Why So Many Boomers Face Cognitive Decline
Cognitive function is lower in baby boomers. Can we fix it?
Posted August 5, 2020 | Reviewed by Gary Drevitch
For many young people, baby boomers are a bane. “Okay, boomer” is their exasperated dig. Under the boomers' watch, the climate is collapsing, a pandemic is out of control, and robots look increasingly hostile. Compared to their parents—the “greatest generation” who heroically fought two world wars—boomers look fat and pampered, self-indulgent and oblivious.
That’s a harsh assessment, but it pains me to say that new research is beginning to support at least a charge of declining intelligence. Hui Zheng of The Ohio State University examined over 30,000 participants in a Health and Retirement Study and compared their cognitive function to previous generations. He found the boomers lacking.
Cognition scores, in general, have increased since record-keeping started in 1890, but hit a wall around 1950, as the boomers rose to prominence. The drop in mental capacity is across the board: Women and men of all ethnicities are affected. A major clue to the syndrome: The boomers most affected have higher levels of depression, heart disease, diabetes, obesity, and inactivity. Boomers are more likely to have psychiatric issues and more chronic diseases in general.
Of these factors, inactivity and psychiatric issues account for some 20 percent of the dumbing-down effect. This ominous trend does not bode well for the generation as its members reach the age at which dementia becomes more prevalent. Although dementia has been declining over time, likely due to better treatment for heart disease and diabetes, Zheng points out that this encouraging reduction started to stall in 2000. Could we be looking at a demographic mental health bomb in the coming years? That thought is sobering enough to examine possible fixes.
The association of psychiatric problems and chronic inflammation is familiar to scientists studying the gut-brain axis. It is interesting to note that the term “fast food” found its way into the dictionary in 1951, just when cognition measures started to drop. That is also when antibiotics became a major force in medicine. The period between 1950 and 1970 was the golden era of antibiotic discovery, and the boomers were the primary beneficiaries. Correlation is not causation, but these connections are worthy of some consideration. Could the cognition problem be related to the damage done to gut microbes by antibiotics and processed food? If so, that means the solution could be within the grasp of any boomer willing to try some simple remedies.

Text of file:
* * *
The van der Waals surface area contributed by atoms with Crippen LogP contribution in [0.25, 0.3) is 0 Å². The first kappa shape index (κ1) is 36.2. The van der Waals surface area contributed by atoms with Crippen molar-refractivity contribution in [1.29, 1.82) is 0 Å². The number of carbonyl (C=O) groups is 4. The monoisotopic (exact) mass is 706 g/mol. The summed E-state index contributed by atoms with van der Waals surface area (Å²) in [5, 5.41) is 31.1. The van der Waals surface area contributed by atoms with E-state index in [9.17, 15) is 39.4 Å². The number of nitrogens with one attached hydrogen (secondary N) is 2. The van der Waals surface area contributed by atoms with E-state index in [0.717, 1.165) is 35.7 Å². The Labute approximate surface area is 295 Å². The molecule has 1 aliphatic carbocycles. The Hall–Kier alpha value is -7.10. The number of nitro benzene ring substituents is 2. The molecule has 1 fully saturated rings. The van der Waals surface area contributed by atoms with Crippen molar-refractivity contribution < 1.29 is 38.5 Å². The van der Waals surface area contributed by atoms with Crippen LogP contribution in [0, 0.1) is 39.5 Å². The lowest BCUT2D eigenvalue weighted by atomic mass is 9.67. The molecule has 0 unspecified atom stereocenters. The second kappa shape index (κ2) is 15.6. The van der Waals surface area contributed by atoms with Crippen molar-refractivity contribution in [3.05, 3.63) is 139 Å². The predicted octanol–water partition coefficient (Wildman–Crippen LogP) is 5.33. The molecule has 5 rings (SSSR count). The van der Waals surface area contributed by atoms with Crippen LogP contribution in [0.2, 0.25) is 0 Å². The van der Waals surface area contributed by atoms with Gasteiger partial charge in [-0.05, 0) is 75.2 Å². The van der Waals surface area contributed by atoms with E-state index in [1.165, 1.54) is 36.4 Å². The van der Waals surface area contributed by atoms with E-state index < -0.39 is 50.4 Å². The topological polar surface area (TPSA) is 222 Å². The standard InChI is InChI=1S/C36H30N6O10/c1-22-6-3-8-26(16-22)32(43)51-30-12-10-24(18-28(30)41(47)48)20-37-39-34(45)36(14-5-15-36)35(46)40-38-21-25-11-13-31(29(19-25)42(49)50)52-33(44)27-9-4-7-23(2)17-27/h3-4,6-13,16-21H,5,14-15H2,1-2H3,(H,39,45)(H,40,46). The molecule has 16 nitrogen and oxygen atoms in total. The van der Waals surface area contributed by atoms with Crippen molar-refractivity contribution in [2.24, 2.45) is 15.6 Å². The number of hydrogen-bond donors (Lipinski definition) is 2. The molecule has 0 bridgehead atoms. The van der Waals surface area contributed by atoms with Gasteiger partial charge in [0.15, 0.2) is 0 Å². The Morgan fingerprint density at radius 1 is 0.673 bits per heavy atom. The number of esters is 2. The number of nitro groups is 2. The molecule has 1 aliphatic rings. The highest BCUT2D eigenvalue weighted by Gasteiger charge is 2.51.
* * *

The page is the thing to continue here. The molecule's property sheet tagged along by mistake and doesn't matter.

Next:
Antibiotics are miracle drugs, helping us squash the countless horrible infections that will always plague humanity. It’s hard to believe, but before we understood how antibiotics worked, the simple prick of a thorn could lead to a deadly infection. Antibiotics have saved millions of lives, and are rightly considered one of the most useful medical advances of all time.
However, most of the current crop of antibiotics are broad-spectrum, killing both bad and good bacteria. Since they are mostly oral medications, they can cause considerable collateral damage to the microbes in the gut—the so-called microbiota. In the 1950s, no one appreciated the beneficial role of gut microbes. Now that we do, it is time for a new approach to antibiotics, hopefully with better targeting.
Due to our ignorance of beneficial bacteria, it was widely thought that antibiotics had no downside. That has led to massive over-prescription and the development of antibiotic resistance. It is not unusual for boomers to have undergone a dozen courses of antibiotics before their teen years.